BBC1 documentary: 'Pedigree Dogs Exposed'
How the Kennel Club is trying to fix things
In response to this problem and the backlash from the airing of the BBC1 special the Kennel Club decided to self police itself to screen for health issues and to limit how closely animals are inbred. They argue that they are still in the best interest of the integrity and welfare of dog breeds, suggesting that a mixed breed dog can pick up genetic problems from a wide variety of unknown and uncontrollable sources. They have also started to alter some of their breed standards such as with the bulldog, moving away from traits that have become increasingly disastrous for the health of the animal. This is a move in the right direction, but still think that the conformation shows still provide far too much of an imperative and incentive to breed animals close in appearance and thus close in relation. I think that even with all the best intention in the world, at the end of the day the conformation shows create too much moral hazard toward bad practices and the problem is likely to serious and too urgent for simple tweaking to be effective.
To give you an idea of how serious the issue is an article originally published in the Telegraph in 2008 warned that many pedigree breeds could become extinct in as little as 50 years.
This is not simply a matter of checking for health problems. What looks to be happening here is something called 'inbreeding depression' which is a process by which offspring of breeding pairs become less and less viable. In the biological world 'viable' means 'able to make puppies of their own that can make puppies of their own'. It is a genetic bottle neck. If we do not move in the right direction and quickly the future for many breeds and many individual pups is grim.
Are breeders bad then?
One might ask, if all these horrible problems arise from the breeding of dogs, wouldn't it be best to eliminate dog breeders?
This would seem to be a simple solution, but alternate scenarios like the proliferation of puppy mills seems to trade one bad situation for another. As much as the tragedy of what inbreeding and conformation shows has done to us dogs really makes me want to bite someone I am hoping that committed, ethical and dog loving breeders can take the science of what they are doing more into account and quite broadly change and open up the pool of dogs from which they are willing to breed from, and do so much more often.
Of course for that to happen these breeders are going to have to have customers for these dogs. A pedigree pup can sell for thousands of dollars. Since I have yet to see a human that is any good at all at being a sheep dog, I suppose you humans have to find a way to eat and feed your families. If all of you humans started demanding dogs with greater genetic diversity, and refusing to buy inbred animals, then the breeders would no longer have a reason to breed them.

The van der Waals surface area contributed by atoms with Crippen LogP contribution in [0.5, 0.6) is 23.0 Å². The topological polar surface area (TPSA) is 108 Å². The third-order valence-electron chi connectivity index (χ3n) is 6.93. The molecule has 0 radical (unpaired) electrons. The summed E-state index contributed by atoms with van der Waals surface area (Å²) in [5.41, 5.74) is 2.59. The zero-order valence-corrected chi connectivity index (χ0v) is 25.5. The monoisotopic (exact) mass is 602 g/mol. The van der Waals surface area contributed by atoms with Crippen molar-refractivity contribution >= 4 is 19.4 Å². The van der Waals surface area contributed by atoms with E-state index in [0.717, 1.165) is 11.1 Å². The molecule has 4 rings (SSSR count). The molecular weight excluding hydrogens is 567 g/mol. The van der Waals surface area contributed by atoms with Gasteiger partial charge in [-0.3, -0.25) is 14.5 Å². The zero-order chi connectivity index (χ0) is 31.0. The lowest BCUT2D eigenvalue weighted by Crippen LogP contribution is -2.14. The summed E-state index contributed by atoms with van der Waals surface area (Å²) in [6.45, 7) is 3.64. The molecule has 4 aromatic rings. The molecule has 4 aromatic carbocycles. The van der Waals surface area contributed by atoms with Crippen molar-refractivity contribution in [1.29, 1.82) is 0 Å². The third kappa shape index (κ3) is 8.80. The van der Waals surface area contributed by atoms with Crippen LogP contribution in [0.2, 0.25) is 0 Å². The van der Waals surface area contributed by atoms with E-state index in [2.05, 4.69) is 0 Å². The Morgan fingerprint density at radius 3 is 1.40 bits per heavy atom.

If I was a breeder I would lead the way on this because I think people respond favourably to businesses that lead with strong ethical choices. Of course I am after all a border collie, and we are pretty smart! I just hope all of you humans get the message before the situation gets even more bleak for us dogs.
What we can do to help
Well as horrible as the situation is, I think that there are enough people out there that value dogs as co-workers, friends and family members. I also have some trust that even a lot of the people doing these very brad practices will be able to see the consequences of their actions. I think for sure the way dog shows work and are judged will have to change. kennel clubs don't at all have to be bad things. Some, like the Swedish Kennel Club in fact have been ahead of the game for a long time. They will even let you register your mutt and make breeders responsible for any health issues that arise in the first three years of the pup's life.
Overall though things will happen based on where you spend your time and most importantly where you spend your dollars. You might think you wont make much of a difference on your own, but as long as this keeps being discussed and people keep being educated, then more will join in moving things in a positive direction for us dogs.
We have been working with you, and your friends and loyal for a very long time. Thousands of years in fact. I am hoping that you will share this article and help make our health and genetic diversity a priority. It is very time consuming typing with my pup nose, but if all of you humans help spread the word then it will be worth it.
Thank you for taking the time to read my article.
-Beauregard, a good dog.